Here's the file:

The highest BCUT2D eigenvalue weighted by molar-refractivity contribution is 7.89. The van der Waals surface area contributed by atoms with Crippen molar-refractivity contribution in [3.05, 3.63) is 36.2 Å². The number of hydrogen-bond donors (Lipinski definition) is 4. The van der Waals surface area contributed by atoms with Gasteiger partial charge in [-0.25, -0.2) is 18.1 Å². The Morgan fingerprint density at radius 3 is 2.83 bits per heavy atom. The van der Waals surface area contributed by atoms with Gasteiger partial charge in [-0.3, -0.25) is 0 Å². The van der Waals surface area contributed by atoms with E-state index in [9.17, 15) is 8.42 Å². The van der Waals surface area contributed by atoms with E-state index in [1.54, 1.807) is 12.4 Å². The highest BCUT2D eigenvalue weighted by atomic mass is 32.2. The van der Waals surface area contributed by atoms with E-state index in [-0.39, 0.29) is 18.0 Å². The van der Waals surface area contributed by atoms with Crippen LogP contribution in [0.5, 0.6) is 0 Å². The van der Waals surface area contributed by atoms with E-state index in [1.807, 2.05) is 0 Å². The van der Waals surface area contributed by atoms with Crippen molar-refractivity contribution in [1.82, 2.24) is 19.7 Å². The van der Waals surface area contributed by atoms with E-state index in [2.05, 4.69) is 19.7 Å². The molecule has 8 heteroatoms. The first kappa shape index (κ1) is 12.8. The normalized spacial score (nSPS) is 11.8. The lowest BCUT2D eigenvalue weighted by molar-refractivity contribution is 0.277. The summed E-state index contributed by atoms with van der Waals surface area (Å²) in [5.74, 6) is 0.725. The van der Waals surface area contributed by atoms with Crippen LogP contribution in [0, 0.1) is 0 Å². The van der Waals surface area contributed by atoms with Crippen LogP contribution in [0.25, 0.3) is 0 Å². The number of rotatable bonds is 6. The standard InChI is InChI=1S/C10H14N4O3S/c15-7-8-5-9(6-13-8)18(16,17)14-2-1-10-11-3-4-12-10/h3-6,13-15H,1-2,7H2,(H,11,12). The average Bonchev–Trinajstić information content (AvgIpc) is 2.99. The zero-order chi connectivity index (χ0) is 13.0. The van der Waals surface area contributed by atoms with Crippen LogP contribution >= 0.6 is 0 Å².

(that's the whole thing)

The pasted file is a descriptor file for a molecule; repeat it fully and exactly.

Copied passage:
The highest BCUT2D eigenvalue weighted by molar-refractivity contribution is 7.89. The van der Waals surface area contributed by atoms with Crippen molar-refractivity contribution in [3.05, 3.63) is 36.2 Å². The number of hydrogen-bond donors (Lipinski definition) is 4. The van der Waals surface area contributed by atoms with Gasteiger partial charge in [-0.25, -0.2) is 18.1 Å². The Morgan fingerprint density at radius 3 is 2.83 bits per heavy atom. The van der Waals surface area contributed by atoms with Gasteiger partial charge in [-0.3, -0.25) is 0 Å². The van der Waals surface area contributed by atoms with E-state index in [9.17, 15) is 8.42 Å². The van der Waals surface area contributed by atoms with E-state index in [1.54, 1.807) is 12.4 Å². The highest BCUT2D eigenvalue weighted by atomic mass is 32.2. The van der Waals surface area contributed by atoms with E-state index in [-0.39, 0.29) is 18.0 Å². The van der Waals surface area contributed by atoms with Crippen LogP contribution in [0.5, 0.6) is 0 Å². The van der Waals surface area contributed by atoms with E-state index in [1.807, 2.05) is 0 Å². The van der Waals surface area contributed by atoms with Crippen molar-refractivity contribution in [1.82, 2.24) is 19.7 Å². The van der Waals surface area contributed by atoms with E-state index in [2.05, 4.69) is 19.7 Å². The molecule has 8 heteroatoms. The first kappa shape index (κ1) is 12.8. The normalized spacial score (nSPS) is 11.8. The lowest BCUT2D eigenvalue weighted by molar-refractivity contribution is 0.277. The summed E-state index contributed by atoms with van der Waals surface area (Å²) in [5.74, 6) is 0.725. The van der Waals surface area contributed by atoms with Crippen LogP contribution in [0, 0.1) is 0 Å². The van der Waals surface area contributed by atoms with Crippen LogP contribution in [0.25, 0.3) is 0 Å². The number of rotatable bonds is 6. The standard InChI is InChI=1S/C10H14N4O3S/c15-7-8-5-9(6-13-8)18(16,17)14-2-1-10-11-3-4-12-10/h3-6,13-15H,1-2,7H2,(H,11,12). The average Bonchev–Trinajstić information content (AvgIpc) is 2.99. The zero-order chi connectivity index (χ0) is 13.0. The van der Waals surface area contributed by atoms with Crippen LogP contribution >= 0.6 is 0 Å².